It’s the talk of the town. In a less than sober moment, London’s two most notorious rakes—the Earl of Manderville and the Duke of Rothay—placed a very public wager on which of them is the superior lover. Now it’s too late to retract the foolish bet, but what woman of beauty, intelligence, and discernment, would consent to bed both men—and declare which is more skilled in satisfying her deepest desires?
Lady Carolyn Wynn is the last woman anyone would expect to step forward. She’s a respectable young widow with an icy reputation, which has kept her firmly off the marriage market. She may not desire another husband, but her brief marriage has left her with some scandalous questions about the act of love.
If the men will keep her identity a secret, she’ll decide who has the most finesse between the sheets. But to everyone’s surprise, what begins as an indelicate proposition turns into a most astonishing lesson in everlasting love…
Katiebabs had written a rather impassioned post back in November(?) about this author, and it intrigued me enough to add the book to my tbb list. (Here's Kate's review from RNTV). I had never read anything by Emma Wildes before, but the book blurb definitely caught my attention.
I've read many books where the heroine has never experienced true pleasure until she is in the arms of the hero. In fact not that long ago, it seemed every historical ever written about a widowed woman only depicted her as having either unpleasant sexual experiences, or none whatsoever (i.e. elderly husband). Though Caroline falls into the former category, it didn't feel old or stale, and that's because we see that she represented the women of her time who were considered no more than her husband's property, a person without rights, so she was essentially left helpless, especially if she had no family, or one that was relieved to be rid of her. As a widow, her status gave her reasonable freedom, though it was only because her husband left her with money that she was able to survive without having to remarry, a most unsavory consideration, to Caroline's way of thinking.
But despite her aversion to sex, Caroline also had to wonder if she was really at fault for her bad experiences. She began to question it so much that it was making her crazy, and when she heard about the wager between two of London's most reknowned rakes, she knew she had to find out for sure. She never would marry again, but she could find out once and for all whether her cruel husband was right about her lack of passion, and she was desperate to know for sure, even willing to possibly ruin her reputation in the process.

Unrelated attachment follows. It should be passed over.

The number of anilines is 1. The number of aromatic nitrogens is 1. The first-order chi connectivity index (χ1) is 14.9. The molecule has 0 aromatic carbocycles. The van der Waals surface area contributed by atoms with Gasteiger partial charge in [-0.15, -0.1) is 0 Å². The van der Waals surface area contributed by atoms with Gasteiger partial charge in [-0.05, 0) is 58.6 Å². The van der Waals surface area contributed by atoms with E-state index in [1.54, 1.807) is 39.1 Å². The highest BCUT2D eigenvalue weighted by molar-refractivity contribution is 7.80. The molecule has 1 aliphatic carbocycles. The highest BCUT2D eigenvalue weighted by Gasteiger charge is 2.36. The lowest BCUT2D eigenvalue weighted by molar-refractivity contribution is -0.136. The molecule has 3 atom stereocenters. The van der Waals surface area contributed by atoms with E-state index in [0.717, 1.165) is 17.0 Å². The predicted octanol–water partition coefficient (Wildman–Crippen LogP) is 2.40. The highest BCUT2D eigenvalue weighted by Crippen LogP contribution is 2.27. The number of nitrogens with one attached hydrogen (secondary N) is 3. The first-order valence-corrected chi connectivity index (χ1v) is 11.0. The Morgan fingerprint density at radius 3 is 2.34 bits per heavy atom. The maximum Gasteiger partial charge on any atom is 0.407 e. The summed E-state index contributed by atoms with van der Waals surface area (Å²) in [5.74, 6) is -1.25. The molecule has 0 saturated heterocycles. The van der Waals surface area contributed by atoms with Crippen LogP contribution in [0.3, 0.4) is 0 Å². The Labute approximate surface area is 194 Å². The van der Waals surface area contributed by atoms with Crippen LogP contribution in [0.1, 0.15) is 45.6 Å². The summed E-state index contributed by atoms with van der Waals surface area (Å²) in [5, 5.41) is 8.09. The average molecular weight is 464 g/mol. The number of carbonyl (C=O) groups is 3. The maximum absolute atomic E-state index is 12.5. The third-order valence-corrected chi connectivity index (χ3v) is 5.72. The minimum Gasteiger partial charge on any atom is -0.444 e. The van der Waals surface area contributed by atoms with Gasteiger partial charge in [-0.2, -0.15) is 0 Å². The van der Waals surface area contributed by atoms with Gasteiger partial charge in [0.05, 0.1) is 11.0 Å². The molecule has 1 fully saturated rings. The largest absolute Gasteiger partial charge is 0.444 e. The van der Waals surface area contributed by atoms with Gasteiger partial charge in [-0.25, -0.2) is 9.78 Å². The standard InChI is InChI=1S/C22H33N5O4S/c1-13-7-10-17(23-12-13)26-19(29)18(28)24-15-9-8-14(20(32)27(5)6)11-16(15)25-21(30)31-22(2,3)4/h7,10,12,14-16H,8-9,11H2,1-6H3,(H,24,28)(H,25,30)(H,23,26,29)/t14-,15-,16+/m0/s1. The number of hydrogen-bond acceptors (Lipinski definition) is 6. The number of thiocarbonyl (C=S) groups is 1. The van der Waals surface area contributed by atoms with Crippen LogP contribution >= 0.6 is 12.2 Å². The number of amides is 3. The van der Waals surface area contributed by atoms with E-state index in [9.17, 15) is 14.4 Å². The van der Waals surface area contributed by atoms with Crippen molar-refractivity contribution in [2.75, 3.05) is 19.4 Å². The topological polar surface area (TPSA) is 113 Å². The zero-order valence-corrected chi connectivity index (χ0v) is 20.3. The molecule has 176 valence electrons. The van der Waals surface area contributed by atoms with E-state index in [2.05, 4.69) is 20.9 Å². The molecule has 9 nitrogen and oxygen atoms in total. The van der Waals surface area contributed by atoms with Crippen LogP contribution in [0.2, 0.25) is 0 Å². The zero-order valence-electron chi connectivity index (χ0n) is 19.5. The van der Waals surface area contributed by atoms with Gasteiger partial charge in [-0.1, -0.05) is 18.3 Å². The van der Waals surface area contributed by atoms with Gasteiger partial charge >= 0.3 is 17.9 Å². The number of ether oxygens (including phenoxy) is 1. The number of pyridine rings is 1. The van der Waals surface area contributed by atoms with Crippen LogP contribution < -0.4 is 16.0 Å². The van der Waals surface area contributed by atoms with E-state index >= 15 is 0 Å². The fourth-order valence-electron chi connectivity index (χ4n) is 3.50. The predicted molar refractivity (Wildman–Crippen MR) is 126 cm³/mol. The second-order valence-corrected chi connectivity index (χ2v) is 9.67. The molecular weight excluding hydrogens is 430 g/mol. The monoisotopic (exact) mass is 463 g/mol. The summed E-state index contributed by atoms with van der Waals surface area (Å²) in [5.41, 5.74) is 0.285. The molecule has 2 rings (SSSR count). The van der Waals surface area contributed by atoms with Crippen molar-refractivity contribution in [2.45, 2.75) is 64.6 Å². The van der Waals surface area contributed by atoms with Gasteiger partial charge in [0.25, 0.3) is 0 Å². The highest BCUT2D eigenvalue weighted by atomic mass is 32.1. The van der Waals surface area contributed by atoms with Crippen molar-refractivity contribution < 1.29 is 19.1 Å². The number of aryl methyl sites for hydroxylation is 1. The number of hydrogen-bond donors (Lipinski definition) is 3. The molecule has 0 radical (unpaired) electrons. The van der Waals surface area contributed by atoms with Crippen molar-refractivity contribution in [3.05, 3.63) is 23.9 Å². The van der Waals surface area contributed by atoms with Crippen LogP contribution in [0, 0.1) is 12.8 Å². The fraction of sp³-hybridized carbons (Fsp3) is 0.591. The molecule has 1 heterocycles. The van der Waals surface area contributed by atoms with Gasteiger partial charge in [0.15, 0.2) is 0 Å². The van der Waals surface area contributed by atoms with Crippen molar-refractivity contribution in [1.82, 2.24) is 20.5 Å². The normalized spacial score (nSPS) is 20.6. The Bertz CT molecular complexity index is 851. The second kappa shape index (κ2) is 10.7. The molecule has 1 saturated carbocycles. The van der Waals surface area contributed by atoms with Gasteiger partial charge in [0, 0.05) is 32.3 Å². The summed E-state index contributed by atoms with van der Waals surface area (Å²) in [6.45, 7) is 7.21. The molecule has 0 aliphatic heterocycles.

I liked the characters in this book a lot. Caroline was a smart, compassionate, wistful, lonely woman who's never had anyone really love her, and without realizing it, she was starved for affection. Nicholas sensed this almost immediately, clued in by her reactions and various revealing comments. He chose to take his time with her, which was exactly what Caroline needed. He was perceptive enough to see her fear, her hesitation, and rather than rush her into passion, he listened, and watched. He shared of himself and made her relax enough to seek out pleasure rather than endure it.
Derek also had a sensitive caring side, one that initially scared him when he realized his feelings for one woman was not the casual affection he'd had for most of his lovers but rather something deeper, more substantial. He reacted as most men would in his circumstances - he denied it and ran. And ended up regretting his actions more than he could have ever expected. Nearing 30, he began to see that his priorities were changing, and what he wanted out of life was more about permanence and family.
For my first Emma Wildes book, it was a most enjoyable read. I loved the characters, how they interacted with each other, how they made mistakes, and how they went about fixing them. This time it was Caroline stood out over the the heroes in this book - she was memorable, and strong, and very brave. I was definitely cheering for her while I read this book. Her HEA was definitely worthy of her, and you couldn't have asked for better heroes than Nicholas and Derek, true gentleman who knew how to treat a woman, in bed and out of it. Though Derek was a dunderhead, he redeemed himself quite sufficiently and got exactly what he deserved for it *g*
I certainly look forward to reading more by Ms. Wildes.
Rating: **** out of *****